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The question describes a projectile launched from ground at an angle of $40$ degrees with an initial velocity of $96$ ft/s. I understand the concept of resolving this $96$ into x and y components. So, I can easily answer the questions of Max height (59.5 ft), how long will it take for the thing to hit the ground ($3.86 s$) and the range or max horizontal distance ($283.6$ ft). However, it then asks for the impact velocity. I now see how the $V_(xf)=V_(xi)$ since the $a_x=0$ and how $V_(yf)=V_(yi)$, however I don't see how this angle is $140$ degrees. I do see how the $V_f$ is negative, but I don't see how we can just arbitrarily assign $140$ degrees to make the final velocity negative. How do I mathematically show the angle is in Q2?

How do I get the impact angle?

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  • $\begingroup$ For an object launched vertically upwards, what is the relation between, at the same horizontal height, of the object while going upwards, and coming back down? $\endgroup$ – AnotherJohnDoe Sep 30 '17 at 21:03
  • $\begingroup$ It would seem to me that the x direction is to the right and the vertical direction at impact is downward, so that would put the angle in Q4 and the angle would be 320 not 140. I don't see how this angle becomes 140. $\endgroup$ – user163862 Sep 30 '17 at 21:08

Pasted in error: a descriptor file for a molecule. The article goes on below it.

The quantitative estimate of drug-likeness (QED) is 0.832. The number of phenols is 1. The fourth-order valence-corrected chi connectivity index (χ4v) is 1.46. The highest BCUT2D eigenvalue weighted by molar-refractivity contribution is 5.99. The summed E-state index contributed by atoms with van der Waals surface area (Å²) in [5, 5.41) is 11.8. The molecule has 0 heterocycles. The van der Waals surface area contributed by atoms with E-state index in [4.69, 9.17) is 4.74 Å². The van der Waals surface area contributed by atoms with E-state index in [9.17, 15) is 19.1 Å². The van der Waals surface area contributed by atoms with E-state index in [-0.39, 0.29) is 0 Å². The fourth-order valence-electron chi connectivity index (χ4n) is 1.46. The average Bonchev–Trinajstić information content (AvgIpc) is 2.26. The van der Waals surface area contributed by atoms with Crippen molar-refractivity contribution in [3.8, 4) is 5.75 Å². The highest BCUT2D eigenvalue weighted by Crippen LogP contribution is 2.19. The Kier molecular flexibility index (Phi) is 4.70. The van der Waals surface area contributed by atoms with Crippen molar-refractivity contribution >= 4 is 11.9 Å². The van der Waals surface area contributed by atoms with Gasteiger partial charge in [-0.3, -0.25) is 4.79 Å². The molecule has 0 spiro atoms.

• $\begingroup$ I'm confused in your question about horizontal height. Did you mean vertical height? $\endgroup$ – user163862 Sep 30 '17 at 21:09
  • $\begingroup$ Oops, I meant at a particular vertical height $\endgroup$ – AnotherJohnDoe Sep 30 '17 at 21:10
  • $\begingroup$ the theta would be the same $\endgroup$ – user163862 Sep 30 '17 at 21:29
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The impact speed is just the launch speed (by energy conservation), and the angle is $-40^\circ$. Because the $x$ component velocity is the same, and the $y$ component reversed. However, if you define the impact velocity as the angle between the trajectory with the +ve $x$ axis at the moment when it hits the ground, then $140^\circ$ is also ok (if it is from a physics textbook :) ). But I would say $-40^\circ$ (or $320^\circ$) is more correct mathematically.

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  • $\begingroup$ YESSS....I would think the angle would be $320$ or $-40$, NOT $140$ $\endgroup$ – user163862 Sep 30 '17 at 21:35
  • $\begingroup$ It would be a Q4 angle. $\endgroup$ – user163862 Sep 30 '17 at 21:35
  • $\begingroup$ No, it's from a calculus class. $\endgroup$ – user163862 Sep 30 '17 at 21:37
  • $\begingroup$ Mathematically, it should be $-40^\circ$ or $320^\circ$. But I think $140^\circ$ is an acceptable answer in physics. $\endgroup$ – velut luna Sep 30 '17 at 21:37
  • $\begingroup$ Why does 140 work in physics? $\endgroup$ – user163862 Sep 30 '17 at 21:37

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